Should COVID-19 discourage aspiring chefs from entering the industry? Who and what are inspiring young chefs today? Chef Brianna Cruz Rabago, took a moment from her hectic schedule as Chef de Partie at Olmsted, and shared her insight.
A little about Chef Rabago: she is a 2015 C-CAP Arizona Alumnus who went on to study Culinary Arts at the Culinary Institute of America. After graduating, Chef Rabago worked at Gramercy Tavern – the beloved and Michelin starred restaurant in New York City – through the pandemic shutdown. Follow her delicious journey as a young chef in NYC on Instagram at @bricruzrabago.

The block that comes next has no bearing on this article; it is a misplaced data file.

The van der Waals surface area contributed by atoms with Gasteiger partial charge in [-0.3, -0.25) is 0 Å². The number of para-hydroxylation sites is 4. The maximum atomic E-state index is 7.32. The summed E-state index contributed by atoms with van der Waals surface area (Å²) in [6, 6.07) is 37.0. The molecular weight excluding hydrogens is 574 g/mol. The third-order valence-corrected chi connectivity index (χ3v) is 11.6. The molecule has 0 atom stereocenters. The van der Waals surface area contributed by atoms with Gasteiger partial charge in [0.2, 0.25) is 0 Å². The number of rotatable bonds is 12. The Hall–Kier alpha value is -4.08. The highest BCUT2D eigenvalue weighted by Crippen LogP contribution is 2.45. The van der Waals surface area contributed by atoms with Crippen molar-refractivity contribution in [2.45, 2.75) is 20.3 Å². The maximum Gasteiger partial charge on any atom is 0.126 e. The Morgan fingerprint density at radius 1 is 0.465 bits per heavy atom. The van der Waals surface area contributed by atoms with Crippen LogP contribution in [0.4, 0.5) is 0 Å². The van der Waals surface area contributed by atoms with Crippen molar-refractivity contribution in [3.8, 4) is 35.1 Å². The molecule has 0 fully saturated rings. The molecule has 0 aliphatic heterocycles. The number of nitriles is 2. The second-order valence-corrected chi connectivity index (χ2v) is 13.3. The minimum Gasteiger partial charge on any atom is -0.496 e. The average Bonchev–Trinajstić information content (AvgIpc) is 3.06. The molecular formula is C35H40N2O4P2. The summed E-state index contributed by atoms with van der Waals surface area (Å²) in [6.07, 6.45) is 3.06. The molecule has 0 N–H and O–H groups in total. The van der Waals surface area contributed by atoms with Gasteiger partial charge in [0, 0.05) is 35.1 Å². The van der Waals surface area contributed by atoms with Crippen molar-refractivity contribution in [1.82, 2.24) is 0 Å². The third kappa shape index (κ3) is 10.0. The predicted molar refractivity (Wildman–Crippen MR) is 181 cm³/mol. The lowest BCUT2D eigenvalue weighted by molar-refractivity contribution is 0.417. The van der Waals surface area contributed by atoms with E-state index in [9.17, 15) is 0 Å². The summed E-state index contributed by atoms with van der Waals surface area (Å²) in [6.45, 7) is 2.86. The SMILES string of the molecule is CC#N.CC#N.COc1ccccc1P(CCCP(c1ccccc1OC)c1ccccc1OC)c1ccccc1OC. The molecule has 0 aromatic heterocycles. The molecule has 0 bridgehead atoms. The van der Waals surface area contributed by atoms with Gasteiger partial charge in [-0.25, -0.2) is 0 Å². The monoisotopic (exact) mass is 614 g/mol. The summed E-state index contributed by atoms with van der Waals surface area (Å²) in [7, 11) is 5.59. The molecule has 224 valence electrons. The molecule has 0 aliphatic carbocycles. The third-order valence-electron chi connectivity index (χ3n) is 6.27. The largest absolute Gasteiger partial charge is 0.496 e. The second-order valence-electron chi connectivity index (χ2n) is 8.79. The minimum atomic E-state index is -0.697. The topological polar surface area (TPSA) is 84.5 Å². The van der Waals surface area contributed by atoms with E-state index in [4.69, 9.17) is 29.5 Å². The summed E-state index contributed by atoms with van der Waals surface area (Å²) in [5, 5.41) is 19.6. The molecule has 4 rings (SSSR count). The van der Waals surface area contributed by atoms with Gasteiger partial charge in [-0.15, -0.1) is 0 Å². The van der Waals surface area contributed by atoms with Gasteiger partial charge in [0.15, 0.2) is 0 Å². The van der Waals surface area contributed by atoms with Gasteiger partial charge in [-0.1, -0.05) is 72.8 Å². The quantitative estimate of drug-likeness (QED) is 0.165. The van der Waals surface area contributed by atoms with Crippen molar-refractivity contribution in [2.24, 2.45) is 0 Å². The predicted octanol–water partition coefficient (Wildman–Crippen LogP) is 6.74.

What or who ignited your passion for culinary arts and when did you know you wanted to pursue this passion professionally?
I decided to pursue my passion for cooking professionally I think before I even understood my true passion for cooking. I had always felt gravitated toward cooking as a profession and looked to higher dining to experience the art, technique and culture.
You said this year allowed you to “fall in love with food at its core,” can you talk about that process and what it means to you?
When I began this career I was very green to what food was/is/will be. I worked at one of New York City’s most quintessential restaurants, Gramercy Tavern right out of culinary school and was given the best possible training for what will be the foundation of my own food philosophy.